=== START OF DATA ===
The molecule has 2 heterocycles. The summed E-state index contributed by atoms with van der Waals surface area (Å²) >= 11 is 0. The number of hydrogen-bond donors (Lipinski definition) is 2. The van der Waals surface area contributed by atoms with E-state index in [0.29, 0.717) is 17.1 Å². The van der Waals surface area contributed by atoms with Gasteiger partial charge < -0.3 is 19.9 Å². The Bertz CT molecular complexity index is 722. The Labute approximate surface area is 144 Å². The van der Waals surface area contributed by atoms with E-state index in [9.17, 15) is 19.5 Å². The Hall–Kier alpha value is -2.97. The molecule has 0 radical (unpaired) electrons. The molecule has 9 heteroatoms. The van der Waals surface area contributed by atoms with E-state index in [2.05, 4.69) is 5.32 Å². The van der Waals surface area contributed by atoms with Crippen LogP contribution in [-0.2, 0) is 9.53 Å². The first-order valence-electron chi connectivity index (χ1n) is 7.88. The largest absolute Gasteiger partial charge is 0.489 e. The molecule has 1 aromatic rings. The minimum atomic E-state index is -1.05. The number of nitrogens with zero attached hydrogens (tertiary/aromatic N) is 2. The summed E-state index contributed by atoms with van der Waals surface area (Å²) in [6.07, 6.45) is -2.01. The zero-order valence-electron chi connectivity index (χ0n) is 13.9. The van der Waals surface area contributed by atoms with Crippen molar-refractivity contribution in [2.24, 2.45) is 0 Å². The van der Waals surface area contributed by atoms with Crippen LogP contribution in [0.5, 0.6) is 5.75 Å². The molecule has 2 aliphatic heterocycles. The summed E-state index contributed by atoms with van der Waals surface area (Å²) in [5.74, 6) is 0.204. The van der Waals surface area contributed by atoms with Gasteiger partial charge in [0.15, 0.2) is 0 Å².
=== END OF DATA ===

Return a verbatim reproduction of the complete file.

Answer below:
The molecule has 2 heterocycles. The summed E-state index contributed by atoms with van der Waals surface area (Å²) >= 11 is 0. The number of hydrogen-bond donors (Lipinski definition) is 2. The van der Waals surface area contributed by atoms with E-state index in [0.29, 0.717) is 17.1 Å². The van der Waals surface area contributed by atoms with Gasteiger partial charge < -0.3 is 19.9 Å². The Bertz CT molecular complexity index is 722. The Labute approximate surface area is 144 Å². The van der Waals surface area contributed by atoms with E-state index in [9.17, 15) is 19.5 Å². The Hall–Kier alpha value is -2.97. The molecule has 0 radical (unpaired) electrons. The molecule has 9 heteroatoms. The van der Waals surface area contributed by atoms with E-state index in [2.05, 4.69) is 5.32 Å². The van der Waals surface area contributed by atoms with Crippen LogP contribution in [-0.2, 0) is 9.53 Å². The first-order valence-electron chi connectivity index (χ1n) is 7.88. The largest absolute Gasteiger partial charge is 0.489 e. The molecule has 1 aromatic rings. The minimum atomic E-state index is -1.05. The number of nitrogens with zero attached hydrogens (tertiary/aromatic N) is 2. The summed E-state index contributed by atoms with van der Waals surface area (Å²) in [6.07, 6.45) is -2.01. The zero-order valence-electron chi connectivity index (χ0n) is 13.9. The van der Waals surface area contributed by atoms with Crippen molar-refractivity contribution in [2.24, 2.45) is 0 Å². The van der Waals surface area contributed by atoms with Crippen LogP contribution in [0.5, 0.6) is 5.75 Å². The molecule has 2 aliphatic heterocycles. The summed E-state index contributed by atoms with van der Waals surface area (Å²) in [5.74, 6) is 0.204. The van der Waals surface area contributed by atoms with Gasteiger partial charge in [0.15, 0.2) is 0 Å².